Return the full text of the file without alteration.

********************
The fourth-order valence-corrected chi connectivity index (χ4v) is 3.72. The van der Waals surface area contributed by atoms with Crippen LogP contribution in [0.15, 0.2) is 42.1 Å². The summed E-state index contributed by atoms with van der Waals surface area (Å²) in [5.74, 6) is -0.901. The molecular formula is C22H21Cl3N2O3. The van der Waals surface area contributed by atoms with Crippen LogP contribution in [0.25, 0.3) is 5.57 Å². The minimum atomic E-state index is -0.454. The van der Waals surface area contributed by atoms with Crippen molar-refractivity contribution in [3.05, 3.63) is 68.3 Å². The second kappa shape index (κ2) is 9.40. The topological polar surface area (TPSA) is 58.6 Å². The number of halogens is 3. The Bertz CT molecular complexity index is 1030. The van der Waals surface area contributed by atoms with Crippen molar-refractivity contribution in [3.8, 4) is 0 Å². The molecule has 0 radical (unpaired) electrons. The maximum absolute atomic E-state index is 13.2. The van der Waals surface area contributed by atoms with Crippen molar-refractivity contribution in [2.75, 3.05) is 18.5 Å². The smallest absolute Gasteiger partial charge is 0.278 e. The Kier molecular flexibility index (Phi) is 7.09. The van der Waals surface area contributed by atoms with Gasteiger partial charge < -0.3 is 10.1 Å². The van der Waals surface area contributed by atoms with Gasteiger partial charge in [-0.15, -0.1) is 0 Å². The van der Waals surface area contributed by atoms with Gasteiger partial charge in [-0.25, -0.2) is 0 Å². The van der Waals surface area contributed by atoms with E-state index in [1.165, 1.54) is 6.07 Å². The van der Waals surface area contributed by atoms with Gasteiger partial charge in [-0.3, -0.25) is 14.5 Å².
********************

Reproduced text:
The fourth-order valence-corrected chi connectivity index (χ4v) is 3.72. The van der Waals surface area contributed by atoms with Crippen LogP contribution in [0.15, 0.2) is 42.1 Å². The summed E-state index contributed by atoms with van der Waals surface area (Å²) in [5.74, 6) is -0.901. The molecular formula is C22H21Cl3N2O3. The van der Waals surface area contributed by atoms with Crippen LogP contribution in [0.25, 0.3) is 5.57 Å². The minimum atomic E-state index is -0.454. The van der Waals surface area contributed by atoms with Crippen molar-refractivity contribution in [3.05, 3.63) is 68.3 Å². The second kappa shape index (κ2) is 9.40. The topological polar surface area (TPSA) is 58.6 Å². The number of halogens is 3. The Bertz CT molecular complexity index is 1030. The van der Waals surface area contributed by atoms with Crippen molar-refractivity contribution in [3.8, 4) is 0 Å². The molecule has 0 radical (unpaired) electrons. The maximum absolute atomic E-state index is 13.2. The van der Waals surface area contributed by atoms with Crippen molar-refractivity contribution in [2.75, 3.05) is 18.5 Å². The smallest absolute Gasteiger partial charge is 0.278 e. The Kier molecular flexibility index (Phi) is 7.09. The van der Waals surface area contributed by atoms with Gasteiger partial charge < -0.3 is 10.1 Å². The van der Waals surface area contributed by atoms with Gasteiger partial charge in [-0.15, -0.1) is 0 Å². The van der Waals surface area contributed by atoms with Gasteiger partial charge in [-0.25, -0.2) is 0 Å². The van der Waals surface area contributed by atoms with E-state index in [1.165, 1.54) is 6.07 Å². The van der Waals surface area contributed by atoms with Gasteiger partial charge in [-0.3, -0.25) is 14.5 Å².